Posts Tagged ‘R.E.M.’

DC radio and WHFS

Monday, October 25th, 2010
and old cassette tape recording of 99.1 WHFS

Image courtesy of naplesgc.blogspot.com

If you’re like me and live in the Washington, DC area, you know that flipping through the radio stations is an exercise in frustration. You basically have the choice among no less than three classic rock stations with identical lineups of tired 70s dadrock, some  top 40 channels, a few hip-hop/rnb networks, a couple of bro-rock stations featuring imbecilic Morning Zoo programs, classical and NPR at the bottom of the dial, and the rest is filled out by latin stations or those “mix” channels that are non-stop Cyndi Lauper and Maroon 5 (basically, music for dentist’s waiting rooms).

Before I continue: yes, I do sometimes listen to the radio, unlike most people under the age of thirty. There’s something reassuring and familiar about the FM dial, despite how its rarely a fulfilling experience. And forgetting higher tech stuff like satellite or HD radio, FM is actually a hi-fi format. If you can get a strong signal, you can get high quality stereo audio for free, provided that the commercials and DJs don’t make you tear your hair out. Something cheap and simple like this one from NAD Electronics can get you started off.

The sorry radio offerings around DC are probably the same around most U.S cities, but there was once a great local channel that met a sad demise: WHFS 99.1 . It had been around since the 60s and was eclectic from the get-go: mostly playing prog, art rock and jam bands. In the eighties it took a turn towards indie and “college rock” genres and was the first radio station to play tons of influential groups.

I have many fond memories of listening to this station as a child in the early 90s : rainy Saturdays riding in the back of my dad’s old Pontiac Sunbird to the strains of Soundgarden or The Psychedelic Furs. It was the first place I remember hearing dozens of bands: The Pixies, The Chameleons, Kitchens of Distinction, R.E.M., Nirvana, My Bloody Valentine, The Stone Roses, Depeche Mode, Jesus Jones, Stereo Mcs, Big Audio Dynamite, Catherine Wheel, Violent Femmes, Butthole Surfers, The Cure, I could go on and on. Not to say that all of it was good, but it was all memorable. Every so often I’ll come across a song that sounds vaguely familiar, and I’ll surmise that I must have heard it before on HFS.

By the end of the nineties, the station was starting to go downhill: you were more likely to hear Papa Roach and Eminem rather than Concrete Blonde and The Smiths. This reflected changing demographics and tastes which is entirely understandable, but it just sucked to hear the station losing its focus (but at the time, my middle school-self actually preferred nu-metal and hip hop so it only sucked in retrospect). Finally, WHFS met it’s demise on January 12, 2005 when it suddenly switched to playing some kind of Mexican polka music. I recall riding home from school in my friend’s car, turning it to HFS and laughing, thinking it was all a lame “wacky” joke. Alas, the switch was permanent, and DC lost its only listenable radio station. Others tried to fill the void, e.g 94.7 “The Globe” which was very HFS-esque for a while then switched to bog standard mix format.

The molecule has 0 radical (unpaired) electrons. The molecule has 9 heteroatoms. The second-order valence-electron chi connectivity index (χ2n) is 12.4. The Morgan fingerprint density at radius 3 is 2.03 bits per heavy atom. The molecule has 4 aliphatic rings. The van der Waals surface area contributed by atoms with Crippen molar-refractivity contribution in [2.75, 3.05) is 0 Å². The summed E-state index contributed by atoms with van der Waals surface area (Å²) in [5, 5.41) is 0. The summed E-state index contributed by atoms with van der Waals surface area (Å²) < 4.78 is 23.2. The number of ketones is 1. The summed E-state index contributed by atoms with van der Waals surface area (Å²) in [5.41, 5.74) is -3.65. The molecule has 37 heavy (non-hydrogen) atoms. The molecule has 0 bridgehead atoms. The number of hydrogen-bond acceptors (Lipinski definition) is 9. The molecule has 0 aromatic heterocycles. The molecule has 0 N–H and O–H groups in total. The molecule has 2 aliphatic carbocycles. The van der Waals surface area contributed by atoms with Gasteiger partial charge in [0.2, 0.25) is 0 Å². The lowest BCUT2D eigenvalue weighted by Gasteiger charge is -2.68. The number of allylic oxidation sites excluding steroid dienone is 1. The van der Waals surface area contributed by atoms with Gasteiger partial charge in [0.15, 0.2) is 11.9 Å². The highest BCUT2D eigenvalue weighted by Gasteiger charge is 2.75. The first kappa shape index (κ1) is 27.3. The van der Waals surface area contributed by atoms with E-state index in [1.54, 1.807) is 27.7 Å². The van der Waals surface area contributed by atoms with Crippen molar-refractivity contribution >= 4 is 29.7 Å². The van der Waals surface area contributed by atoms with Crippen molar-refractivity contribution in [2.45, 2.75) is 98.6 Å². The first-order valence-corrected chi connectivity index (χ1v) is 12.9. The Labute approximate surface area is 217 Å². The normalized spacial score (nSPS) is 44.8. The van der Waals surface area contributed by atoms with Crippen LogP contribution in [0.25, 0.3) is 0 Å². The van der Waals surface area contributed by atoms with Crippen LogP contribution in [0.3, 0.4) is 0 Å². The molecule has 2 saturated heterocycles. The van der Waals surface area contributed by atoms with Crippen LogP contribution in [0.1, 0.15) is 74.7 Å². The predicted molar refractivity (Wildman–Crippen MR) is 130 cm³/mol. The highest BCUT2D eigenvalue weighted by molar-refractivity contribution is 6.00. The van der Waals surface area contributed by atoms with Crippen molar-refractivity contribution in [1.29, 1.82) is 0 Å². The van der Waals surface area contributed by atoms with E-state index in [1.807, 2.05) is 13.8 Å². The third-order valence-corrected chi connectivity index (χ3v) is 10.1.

We could blame ClearChannel like a lot of people do, but radio’s demise owes a lot to evolving technology and demographics. The only major bit of hope I see is the fact that the latest iPod Nano has an FM tuner feature…but why would anyone under the age of 40 bother with that when there’s podcasts and free MP3 downloads compatible with the same device?

For further listening, I found a blog that features old tape recordings of 1980’s WHFS and other alt/indie stations.

Vinyl review : R.E.M. – Chronic Town

Thursday, September 23rd, 2010

R.E.M. Chronic Town EP

Artist – R.E.M.

Title – Chronic Town

Format – Vinyl EP

Label – IRS

Year – 1982

Short record, short review. This five song EP was R.E.M.’s first major release after their 1981 single “Radio Free Europe” (and that single sounds a hell of a lot different than the album version they put out a few years later).

I picked this up for $12.50 at Joe’s Record Paradise in Silver Spring, MD, a shop I used to visit at their old Rockville location before I left for college. The record is in good shape with quiet grooves, although i’m pissed at myself for damaging the sleeve when peeling off the pricetag. With the needle down, the guitars ring and chime appropriately and Stipe’s mumbling follows suit. Bill Berry’s drumming on the first few tracks, especially on “Carnival of Sorts (Box Cars)” are really muted and indistinct; the cymbals mush together and sound like those maracas you made out of an oatmeal box filled with rice back in 2nd grade art class. Side B’s percussion has much better definition and push, but the cymbals are still kinda dialed down. I guess we can’t really expect world-class sonics from a debut EP.

Acoustic flaws aside, this is an excellent first record that nicely lays out the style they pursue on their next two LPs.  Some smug British dude wrote that R.E.M.’s stuff from the first half of the eighties was just Stipe “…mumbling gibberish into his fringe over tinny old Byrds riffs”, but I think that their work from that period was some of their best. Everything after Monster is entirely forgettable. Speaking of irrelevant musicians, Stipe should team up with Moby and do a tour of bald vegan white dudes with serious opinions about things.

Music – B+

Sound – B